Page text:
Sock it to ‘em

EJAZ HAIDER

Noted lawyer and human rights activist, Asma Jehangir, has won the Supreme Court Bar Association election with a narrow margin of 38 votes, becoming, in the process, the first-ever woman president of SCBA. Congratulations! In the larger scheme of things, however, this win is more than just a celebration of any feminist victory against entrenched patriarchy. It has to be seen in the backdrop of hardnosed politics.

The Pakistan Peoples Party government’s fight against its political opponents and the judiciary has just entered another phase. Having vacillated between placating the judiciary and the Pakistan Muslim League-Nawaz and trying to take them on, and unable to do either effectively, the PPP strategy seems to have undergone a shift. Sock it to ‘em now seems to be the new slogan. Consider.

It had been in the pipeline for some time with the law minister, Babar Awan, doing two things: dealing with the Supreme Court through controlled brinkmanship and working towards creating a vertical fault-line among the black coats, as the lawyers have come to be called, reminding one of the black-and-tans in Ireland, a term equally pejorative. The 38-vote win for Ms Jehangir shows, as nothing else, the presence of that fault-line and, to that extent, the success of Mr Awan’s strategy.

But this is not all. This particular contest saw divisions among the leaders of the lawyers’ movement with some supporting Ms Jehangir while others backing up Ahmed Owais who has lost the election. Also, there is now a split between the bar and the bench which, as far as street nuisance is concerned, goes against the honourable judges. This is not to say that those lawyers who have voted in favour of Ms Jehangir are going to up and do a Maula Jat on the bench; they are far smarter than that. But it does mean that their Lordships cannot rely on the full support of the bar taking to the streets and manifesting their penchant for activities other than strictly legal to uphold, presumably and ironically, the law.

By and large, and in tandem with some other developments, this should have a salutary effect. To invoke Shakespeare, there is now no constant spur to prick the sides of the judges’ intent – and the ambition of some lawyers’ leaders will also be less vaulting now.
But while Mr Awan was performing his magic, wearing his Terminator-style dark glasses – one uncharitable friend thinks he looks more like Sherminator from American Pie – even Prime Minister Yousaf Raza Gilani, who chants “compromise” as if it is abracadabra decided to cock a snook at their Lordships. When the rumour of de-notification got their Lordships into an emergency huddle from which they emerged thundering they will huff and they will puff till they blow the house in, Gilani said not by the hair of my chinny-chin-chin: I am the prime minister; I say this rumour has no substance; there will be nothing in writing; if you don’t believe me, too bad, you can lump it.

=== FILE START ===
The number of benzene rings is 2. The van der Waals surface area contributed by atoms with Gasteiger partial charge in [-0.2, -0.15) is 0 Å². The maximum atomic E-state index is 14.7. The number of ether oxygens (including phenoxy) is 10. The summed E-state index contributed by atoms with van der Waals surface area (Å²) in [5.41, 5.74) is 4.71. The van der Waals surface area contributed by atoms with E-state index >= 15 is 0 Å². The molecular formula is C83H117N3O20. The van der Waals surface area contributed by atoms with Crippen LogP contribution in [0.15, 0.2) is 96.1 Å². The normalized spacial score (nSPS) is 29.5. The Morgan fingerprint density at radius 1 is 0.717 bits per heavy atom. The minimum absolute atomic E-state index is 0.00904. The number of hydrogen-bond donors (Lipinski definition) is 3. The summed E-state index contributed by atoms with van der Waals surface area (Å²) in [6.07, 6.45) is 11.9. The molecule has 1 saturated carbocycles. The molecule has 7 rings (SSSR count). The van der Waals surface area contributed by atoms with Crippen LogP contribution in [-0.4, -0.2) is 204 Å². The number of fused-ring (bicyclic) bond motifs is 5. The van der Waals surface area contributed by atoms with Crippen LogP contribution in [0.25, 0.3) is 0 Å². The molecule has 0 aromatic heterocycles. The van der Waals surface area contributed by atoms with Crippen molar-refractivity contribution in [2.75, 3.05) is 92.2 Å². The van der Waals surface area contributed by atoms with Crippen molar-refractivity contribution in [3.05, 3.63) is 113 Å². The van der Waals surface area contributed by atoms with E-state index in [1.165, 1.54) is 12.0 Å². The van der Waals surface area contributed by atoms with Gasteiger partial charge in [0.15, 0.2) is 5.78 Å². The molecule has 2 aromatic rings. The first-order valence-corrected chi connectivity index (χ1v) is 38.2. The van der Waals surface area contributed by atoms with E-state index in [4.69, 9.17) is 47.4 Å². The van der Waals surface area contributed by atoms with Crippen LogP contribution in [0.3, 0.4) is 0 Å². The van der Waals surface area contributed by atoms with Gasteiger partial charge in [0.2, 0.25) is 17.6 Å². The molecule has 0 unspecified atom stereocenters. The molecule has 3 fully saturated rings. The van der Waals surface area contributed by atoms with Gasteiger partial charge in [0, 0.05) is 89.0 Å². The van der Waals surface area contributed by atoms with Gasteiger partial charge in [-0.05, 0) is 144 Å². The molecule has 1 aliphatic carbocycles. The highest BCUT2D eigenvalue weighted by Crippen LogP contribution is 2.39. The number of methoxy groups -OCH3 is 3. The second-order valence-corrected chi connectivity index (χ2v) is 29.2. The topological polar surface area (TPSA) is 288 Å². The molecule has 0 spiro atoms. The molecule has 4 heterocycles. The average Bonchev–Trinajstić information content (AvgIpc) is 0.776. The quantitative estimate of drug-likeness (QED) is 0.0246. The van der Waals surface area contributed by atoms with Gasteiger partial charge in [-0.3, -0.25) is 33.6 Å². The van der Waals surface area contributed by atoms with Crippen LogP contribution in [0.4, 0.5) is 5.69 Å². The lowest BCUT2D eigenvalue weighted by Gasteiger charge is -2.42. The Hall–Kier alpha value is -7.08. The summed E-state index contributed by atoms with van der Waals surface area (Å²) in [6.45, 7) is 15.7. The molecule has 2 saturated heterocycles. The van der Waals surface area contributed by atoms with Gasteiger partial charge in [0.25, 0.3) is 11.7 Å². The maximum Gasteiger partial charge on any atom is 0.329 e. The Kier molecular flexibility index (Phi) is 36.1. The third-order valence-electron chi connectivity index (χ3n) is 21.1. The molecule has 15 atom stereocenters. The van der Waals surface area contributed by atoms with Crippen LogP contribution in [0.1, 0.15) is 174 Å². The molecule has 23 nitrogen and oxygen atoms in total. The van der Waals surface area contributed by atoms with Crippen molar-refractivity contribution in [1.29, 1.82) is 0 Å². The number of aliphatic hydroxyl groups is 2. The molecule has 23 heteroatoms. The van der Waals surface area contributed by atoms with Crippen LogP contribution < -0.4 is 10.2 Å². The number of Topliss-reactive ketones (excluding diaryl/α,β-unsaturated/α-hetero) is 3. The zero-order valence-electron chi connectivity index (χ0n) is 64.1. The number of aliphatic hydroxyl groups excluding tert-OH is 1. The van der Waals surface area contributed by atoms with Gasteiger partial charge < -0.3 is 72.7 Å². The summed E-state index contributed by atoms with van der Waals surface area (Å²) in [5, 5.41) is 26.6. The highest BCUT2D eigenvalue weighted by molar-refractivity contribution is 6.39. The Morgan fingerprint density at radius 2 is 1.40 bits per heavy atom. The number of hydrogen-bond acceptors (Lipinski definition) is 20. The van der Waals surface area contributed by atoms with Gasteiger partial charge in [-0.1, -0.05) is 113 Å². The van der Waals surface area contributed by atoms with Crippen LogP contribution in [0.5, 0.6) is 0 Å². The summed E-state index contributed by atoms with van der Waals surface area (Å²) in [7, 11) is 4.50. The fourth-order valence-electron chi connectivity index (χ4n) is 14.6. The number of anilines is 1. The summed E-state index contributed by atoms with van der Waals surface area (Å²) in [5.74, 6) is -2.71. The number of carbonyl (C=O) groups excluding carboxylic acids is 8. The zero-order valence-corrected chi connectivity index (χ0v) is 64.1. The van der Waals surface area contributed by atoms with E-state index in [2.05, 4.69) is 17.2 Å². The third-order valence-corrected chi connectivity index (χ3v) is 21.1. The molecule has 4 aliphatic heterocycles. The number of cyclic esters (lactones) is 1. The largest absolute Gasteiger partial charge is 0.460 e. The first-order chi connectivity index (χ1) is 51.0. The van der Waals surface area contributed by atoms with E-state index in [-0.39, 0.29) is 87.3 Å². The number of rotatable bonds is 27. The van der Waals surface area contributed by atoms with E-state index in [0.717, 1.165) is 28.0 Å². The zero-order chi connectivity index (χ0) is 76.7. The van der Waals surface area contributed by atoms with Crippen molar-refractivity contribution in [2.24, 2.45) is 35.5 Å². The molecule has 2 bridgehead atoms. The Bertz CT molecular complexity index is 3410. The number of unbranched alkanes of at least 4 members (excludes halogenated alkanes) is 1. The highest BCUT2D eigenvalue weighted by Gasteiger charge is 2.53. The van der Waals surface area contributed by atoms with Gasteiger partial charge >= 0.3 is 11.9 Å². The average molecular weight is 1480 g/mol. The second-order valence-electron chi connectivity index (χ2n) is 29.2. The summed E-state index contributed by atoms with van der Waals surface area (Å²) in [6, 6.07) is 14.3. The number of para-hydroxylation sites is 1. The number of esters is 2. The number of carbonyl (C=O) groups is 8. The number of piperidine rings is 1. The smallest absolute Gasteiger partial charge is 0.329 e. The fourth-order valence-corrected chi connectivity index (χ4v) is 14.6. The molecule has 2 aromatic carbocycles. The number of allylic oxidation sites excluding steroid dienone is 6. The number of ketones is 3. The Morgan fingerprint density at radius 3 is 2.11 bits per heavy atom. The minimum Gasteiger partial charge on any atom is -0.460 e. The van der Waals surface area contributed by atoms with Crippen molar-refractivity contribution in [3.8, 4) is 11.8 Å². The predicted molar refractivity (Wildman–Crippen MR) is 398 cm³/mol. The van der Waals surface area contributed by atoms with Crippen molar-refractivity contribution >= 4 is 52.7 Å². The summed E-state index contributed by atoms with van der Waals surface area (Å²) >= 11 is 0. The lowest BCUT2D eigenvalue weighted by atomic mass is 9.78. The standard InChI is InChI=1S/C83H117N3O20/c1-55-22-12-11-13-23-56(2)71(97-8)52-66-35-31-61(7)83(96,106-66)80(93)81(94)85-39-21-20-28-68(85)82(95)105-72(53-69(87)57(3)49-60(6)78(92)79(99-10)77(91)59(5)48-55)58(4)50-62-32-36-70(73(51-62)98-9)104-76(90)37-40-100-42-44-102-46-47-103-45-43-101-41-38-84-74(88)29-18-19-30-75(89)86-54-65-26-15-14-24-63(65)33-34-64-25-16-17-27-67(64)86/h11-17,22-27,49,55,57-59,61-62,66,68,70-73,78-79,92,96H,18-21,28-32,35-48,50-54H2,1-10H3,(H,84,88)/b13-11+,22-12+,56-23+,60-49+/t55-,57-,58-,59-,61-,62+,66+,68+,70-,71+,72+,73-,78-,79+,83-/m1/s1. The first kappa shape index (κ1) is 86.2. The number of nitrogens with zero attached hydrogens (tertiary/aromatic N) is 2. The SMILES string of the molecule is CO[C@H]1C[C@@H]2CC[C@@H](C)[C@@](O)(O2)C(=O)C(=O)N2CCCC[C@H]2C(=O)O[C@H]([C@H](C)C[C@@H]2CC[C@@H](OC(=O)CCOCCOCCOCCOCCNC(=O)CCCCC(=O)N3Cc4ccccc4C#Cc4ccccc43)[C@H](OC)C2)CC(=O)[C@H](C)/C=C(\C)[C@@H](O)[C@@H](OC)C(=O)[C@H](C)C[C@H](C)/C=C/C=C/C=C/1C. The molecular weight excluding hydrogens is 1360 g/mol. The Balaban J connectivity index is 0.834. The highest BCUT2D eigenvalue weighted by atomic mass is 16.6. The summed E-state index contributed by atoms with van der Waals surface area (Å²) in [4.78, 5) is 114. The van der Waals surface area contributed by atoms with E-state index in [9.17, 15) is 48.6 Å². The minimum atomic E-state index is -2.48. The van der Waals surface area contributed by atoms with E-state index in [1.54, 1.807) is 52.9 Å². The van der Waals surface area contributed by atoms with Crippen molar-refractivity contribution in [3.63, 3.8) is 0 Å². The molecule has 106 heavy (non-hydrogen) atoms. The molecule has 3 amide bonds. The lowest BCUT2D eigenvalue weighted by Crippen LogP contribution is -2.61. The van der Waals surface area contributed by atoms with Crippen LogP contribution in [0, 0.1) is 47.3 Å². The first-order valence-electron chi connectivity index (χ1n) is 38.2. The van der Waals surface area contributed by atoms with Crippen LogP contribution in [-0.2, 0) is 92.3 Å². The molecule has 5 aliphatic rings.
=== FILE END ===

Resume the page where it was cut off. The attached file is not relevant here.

Surprise, surprise! Their Lordships decided they are not going to try and get in through the chimney and fall right into the kettle of boiling water. They backed off. That left quite a few instigators disappointed. It was they who had fallen into the kettle.

This done, Mr Babar Terminator Awan, came to Lahore to meet with Chaudhry Pervaiz Elahi. It was the PPP’s thrust to the cut of those trying to bring multiple Leagues together as the League. It is also a signal to the Nawaz League, the League of former General Pervez Napoleon Musharraf, and, you guessed it, the Mutahidda Qaumi Movement of Altaf Innocent Bhai, which wants to hold Karachi by the short-and-curly and use that parochial clout to play on the federal stage.

A smart move this by the Terminator, though how far this might go remains to be seen. The Chaudhrys, Jats of Gujrat, are not new to this game and they would weigh their options and see how best to get their pound of flesh. The Q-League is already split with the “Likeminded” faction floating around like detritus. The situation on that front is fluid.
Seen through the nested games model, it can be argued that what look like suboptimal choices of actors are actually owed to the observer’s incomplete perspective and because the observers may be focusing on the “principle arena” in which the actors are engaged. But actors are always engaged in more than one arena and “the payoffs of the game in the principle arena vary according to the situation prevailing in other arenas”.

What is important to note is the PPP’s strategy to do a holding operation and combine it with an offensive. If we were to discount the presence of an external actor as the joker in the pack, it should be clear that the strategy seems to be working. It may not be great in the short term for the kind of politics which we desire from the clean confines of our drawing rooms, but given the low cut and thrust of real politics is likely the only way out for the PPP government.

Important, however, is to ensure that brinkmanship does not result in keeling over. That presupposes that all actors involved in the competition will make rational choices. The current tug-of-war must be allowed to create a better institutional balance. Overreaching would redound to no one’s advantage.

The writer is Contributing Editor, The Friday Times

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